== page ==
From Our Blog: Black History Books for Kids

Teacher reading black history books for kids to preschoolers

February is known as Black History Month, and many schools are in the midst of teaching young ones about black history and why it matters. While older children may be learning about slavery and the story of Ruby Bridges, these topics can be too heavy and abstract for early childhood.

However, younger children can still relate to and learn from the messages and character traits associated with Black History Month, such as Martin Luther King’s Jr.’s kindness and respect for others. And books can offer children the opportunity to explore those themes and make meaningful observations about and connections between the people they see in stories.

At Bright Horizons, we use picture books to explore all people and cultures. In particular, we choose books that show children and families in natural, everyday settings having authentic experiences. We especially love stories that demonstrate people’s strengths and contributions, and we use books to spark conversations about all sorts of topics – from kindness and belonging to character and resilience.

In the spirit of Black History Month, our education experts have rounded up a list of age-appropriate books that embody these very concepts – and are sure to be beloved by the entire family.

5 Black History Books for Kids

  1. “Martin’s Big Words” by Doreen Rappaport and Bryan Collier (Ages 6-8): “Hate cannot drive out hate. Only love can do that.” “Martin’s Big Words,” an award-winning picture book, depicts the life and vision of Dr. Martin Luther King Jr.
  2. “Flower Garden” by Eve Bunting (Ages 4-7): This book portrays an African American father and daughter getting ready for mom’s birthday. It’s bright, joyful, and full of love of family.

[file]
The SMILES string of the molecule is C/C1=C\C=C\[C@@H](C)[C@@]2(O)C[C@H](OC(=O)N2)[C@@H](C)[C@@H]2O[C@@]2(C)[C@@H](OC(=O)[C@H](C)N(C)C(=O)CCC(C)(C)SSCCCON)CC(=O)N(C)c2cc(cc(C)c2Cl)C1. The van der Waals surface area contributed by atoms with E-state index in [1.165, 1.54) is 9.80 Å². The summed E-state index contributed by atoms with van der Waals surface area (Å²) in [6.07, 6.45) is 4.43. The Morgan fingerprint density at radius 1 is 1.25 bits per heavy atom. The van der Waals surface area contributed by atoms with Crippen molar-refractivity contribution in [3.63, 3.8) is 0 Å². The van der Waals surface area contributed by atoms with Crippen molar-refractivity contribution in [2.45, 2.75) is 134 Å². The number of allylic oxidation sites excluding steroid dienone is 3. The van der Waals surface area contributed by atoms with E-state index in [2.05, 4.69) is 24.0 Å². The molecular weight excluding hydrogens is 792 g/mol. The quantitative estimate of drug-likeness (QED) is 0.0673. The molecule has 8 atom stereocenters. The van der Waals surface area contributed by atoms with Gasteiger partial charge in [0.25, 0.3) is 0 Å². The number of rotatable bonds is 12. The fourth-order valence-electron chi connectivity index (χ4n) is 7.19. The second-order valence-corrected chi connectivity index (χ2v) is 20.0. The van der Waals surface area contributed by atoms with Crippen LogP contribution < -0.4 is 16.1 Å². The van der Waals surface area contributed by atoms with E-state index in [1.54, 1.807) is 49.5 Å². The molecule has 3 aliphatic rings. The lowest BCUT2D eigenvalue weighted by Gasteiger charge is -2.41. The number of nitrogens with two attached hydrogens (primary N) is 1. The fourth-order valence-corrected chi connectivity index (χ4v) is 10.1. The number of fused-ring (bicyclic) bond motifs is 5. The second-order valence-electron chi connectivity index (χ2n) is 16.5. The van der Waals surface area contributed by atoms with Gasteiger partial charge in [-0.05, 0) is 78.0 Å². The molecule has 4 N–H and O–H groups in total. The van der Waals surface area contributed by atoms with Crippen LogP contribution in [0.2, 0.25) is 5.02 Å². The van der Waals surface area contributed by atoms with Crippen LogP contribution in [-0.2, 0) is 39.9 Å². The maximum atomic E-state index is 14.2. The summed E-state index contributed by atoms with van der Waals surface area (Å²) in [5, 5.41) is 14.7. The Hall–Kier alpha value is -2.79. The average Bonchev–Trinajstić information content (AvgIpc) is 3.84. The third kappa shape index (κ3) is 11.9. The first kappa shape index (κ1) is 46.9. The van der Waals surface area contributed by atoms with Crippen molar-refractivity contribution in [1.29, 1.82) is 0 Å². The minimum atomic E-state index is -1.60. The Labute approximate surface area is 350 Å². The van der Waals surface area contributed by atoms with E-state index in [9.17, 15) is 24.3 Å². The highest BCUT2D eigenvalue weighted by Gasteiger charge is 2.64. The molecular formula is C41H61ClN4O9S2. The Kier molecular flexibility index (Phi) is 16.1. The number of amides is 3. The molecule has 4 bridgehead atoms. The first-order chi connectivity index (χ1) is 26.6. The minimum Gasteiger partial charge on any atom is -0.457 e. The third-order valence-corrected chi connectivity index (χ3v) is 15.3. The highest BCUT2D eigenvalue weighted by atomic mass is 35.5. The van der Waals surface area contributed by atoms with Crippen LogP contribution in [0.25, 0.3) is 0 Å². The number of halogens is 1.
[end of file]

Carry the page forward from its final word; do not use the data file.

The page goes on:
3. “The Snowy Day” by Ezra Jack Keats (Ages 2-5): Over 50 years ago, this book broke color barriers by authentically and respectfully depicting a young African American child’s life. This Caldecott Award winner is still beloved today by children, teachers, and parents alike.
  4. “Last Stop on Market Street” by Matt de la Pena and Christian Robinson (Ages 3-5): Warm, hopeful, and inspiring, “Last Stop on Market Street” chronicles a young boy and his grandmother’s weekly adventure through the city, and is an award-winning celebration of family and community.
  5. “ George Baker,” by Amy Hest and Jon J. Muth (Ages 5-8): This book tells the story of neighbors and best friends, George and Harry. George is 100 years old and African American. Harry is a young white child. Together they can conquer any hurdle from learning to tie shoes to learning to read.

As you read these books with your children, tie experiences back to something they already know or understand to make learning more meaningful, and point out similarities between the children and the people they read about in stories. Ask thoughtful questions to start conversations: “Was there ever a time when you wanted to help others?” or “Why do you think it’s important to work on something even when it’s hard?” or “Did you ever feel like something wasn’t fair?”

Read these black history books for kids with your children all year long, and help introduce topics of kindness, empathy, and inclusion early on.

More on Black History and Celebrating Diversity

  • Visit our family resources page for more black history books for children of all ages.
  • Diverse family structures are more common and children will ask questions about non-traditional families. Learn simple ways to teach children about diverse familie
  • Even if you don’t live in an obviously diverse area, there are still ways you can ensure that you and your family remain socially aware. Here are five ideas for seeking out and celebrating diversity in and out of your community.
Teacher reading black history books for kids to preschoolers
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